As Jason Bay works himself back from his rib injury while being cleared for baseball activities this past week, Terry Collins has reaffirmed his position that Bay will reclaim his job in left field as Collins says Bay is no bench player.
Collins does have a point.
Bay is the middle of a four-year $66 million contract (with a $17 million option for 2014) and was a guy who was perennial 30-home run and 100-rbi guy with the Pirates and the Red Sox. You just don’t push those factors aside and let Bay rot on the bench.
With Bay set to go back to left field and Lucas Duda entrenched in right field, that leaves the Mets going with perhaps a platoon in center between Andres Torres and Kirk Nieuwenhuis. This probably won’t please many Mets fans, as they have taken a strong liking to “Captain Kirk”, while also applauding the effort Torres gives the Mets.
However, both Nieuwenhuis and Torres have come back to earth lately and have been pedestrian at the plate. Torres is just two for his last 26. Meanwhile, Nieuwenhuis is six for his last 29. You also have to remember that Bay was starting to warm up before his injury, as he was 9-31 with two home runs and four RBI’s in his last nine games prior to getting hurt.
During the season there is an ebb and a flow; every player prone to streaks. Collins feels he owes Bay the chance to at least show what he can do when he comes off the disabled list. Collins has to see how healthy and productive Bay can be and in order to do that, Collins must get him regular playing time.
This post is not meant to defend Bay, as he has been a colossal bust. But he does deserve a chance to go out there every day and try to redeem himself. If Bay falls back into old habits than a Nieuwenhuis/Bay platoon could become a reality. We all know that Bay can hit lefties and he at least offers a presence in the middle of the lineup.
Do the Mets dare carry six outfielders? If not, they will have to send down one of them.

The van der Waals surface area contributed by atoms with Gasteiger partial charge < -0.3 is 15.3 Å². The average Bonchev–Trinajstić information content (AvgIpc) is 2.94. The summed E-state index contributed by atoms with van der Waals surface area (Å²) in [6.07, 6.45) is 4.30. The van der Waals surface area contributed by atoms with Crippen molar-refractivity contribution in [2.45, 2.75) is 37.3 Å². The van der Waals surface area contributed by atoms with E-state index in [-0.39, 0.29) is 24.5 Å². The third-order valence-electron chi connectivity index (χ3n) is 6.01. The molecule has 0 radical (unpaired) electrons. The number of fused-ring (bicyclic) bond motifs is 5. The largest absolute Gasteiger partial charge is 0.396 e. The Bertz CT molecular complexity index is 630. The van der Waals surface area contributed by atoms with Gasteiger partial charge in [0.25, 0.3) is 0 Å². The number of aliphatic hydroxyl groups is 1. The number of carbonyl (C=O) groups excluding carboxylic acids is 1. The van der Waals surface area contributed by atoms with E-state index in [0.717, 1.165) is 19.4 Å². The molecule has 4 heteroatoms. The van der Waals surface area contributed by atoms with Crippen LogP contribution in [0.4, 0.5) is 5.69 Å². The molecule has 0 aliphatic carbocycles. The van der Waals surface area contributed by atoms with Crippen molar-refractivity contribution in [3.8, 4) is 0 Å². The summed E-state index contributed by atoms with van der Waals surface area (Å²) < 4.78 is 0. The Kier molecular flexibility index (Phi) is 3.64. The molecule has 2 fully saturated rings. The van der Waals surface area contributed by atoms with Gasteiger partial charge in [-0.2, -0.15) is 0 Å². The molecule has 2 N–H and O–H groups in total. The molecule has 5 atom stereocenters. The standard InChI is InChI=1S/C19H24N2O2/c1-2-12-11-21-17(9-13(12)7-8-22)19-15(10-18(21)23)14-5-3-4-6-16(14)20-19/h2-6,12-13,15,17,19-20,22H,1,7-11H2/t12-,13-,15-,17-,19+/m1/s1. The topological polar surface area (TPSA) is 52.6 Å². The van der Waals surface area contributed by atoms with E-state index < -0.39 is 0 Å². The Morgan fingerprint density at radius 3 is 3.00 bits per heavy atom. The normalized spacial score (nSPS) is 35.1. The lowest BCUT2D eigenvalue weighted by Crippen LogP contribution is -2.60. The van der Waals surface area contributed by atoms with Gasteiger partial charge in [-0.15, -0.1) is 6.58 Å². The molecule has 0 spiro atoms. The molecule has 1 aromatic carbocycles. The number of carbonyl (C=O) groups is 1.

With Hairston being the grizzled vet who was signed in the offseason to provide pop off the bench, the odd man out could be Baxter. And that would be a shame.
All Baxter has done is produce when called upon. He has come up with countless clutch hits and has been a stellar pinch hitter. For the season, Baxter has a sterling .364/.436/.545 slash line. You would hate to see him go down to Buffalo.
With that said, the simplest but at the same time gut-wrenching move might be to send back down Nieuwenhuis. This would be one of the most unpopular decisions that management would have to deal with in some time.
To play devil’s advocate, though, sending Nieuwenhuis could do some good as he would get regular playing time and not be part of a platoon. Besides, considering the brittle injury history with the Mets’ outfielders, Nieuwenhuis would just be a call away.
Nieuwenhuis is definitely the center fielder of the future and is almost certainly ticketed to play there in 2013 full time. There may be little harm for him to spend the rest of 2012 in Buffalo.
Again this is contingent on how well Bay hits when he returns. Maybe the Mets will have no choice but to keep Nieuwenhuis in Flushing if Bay reverts back to the player we’re accustomed to seeing underachieve.
In any event, once Bay is ready to come back this is going to be one crowded outfield with everyone in the rotation having an argument to stay up here. Another wild theory is that Ike Davis gets demoted with Duda going to first base, but take that with a grain of salt.
It should be interesting to see how Collins juggles this dilemma.
Follow me on Twitter @Stacdemon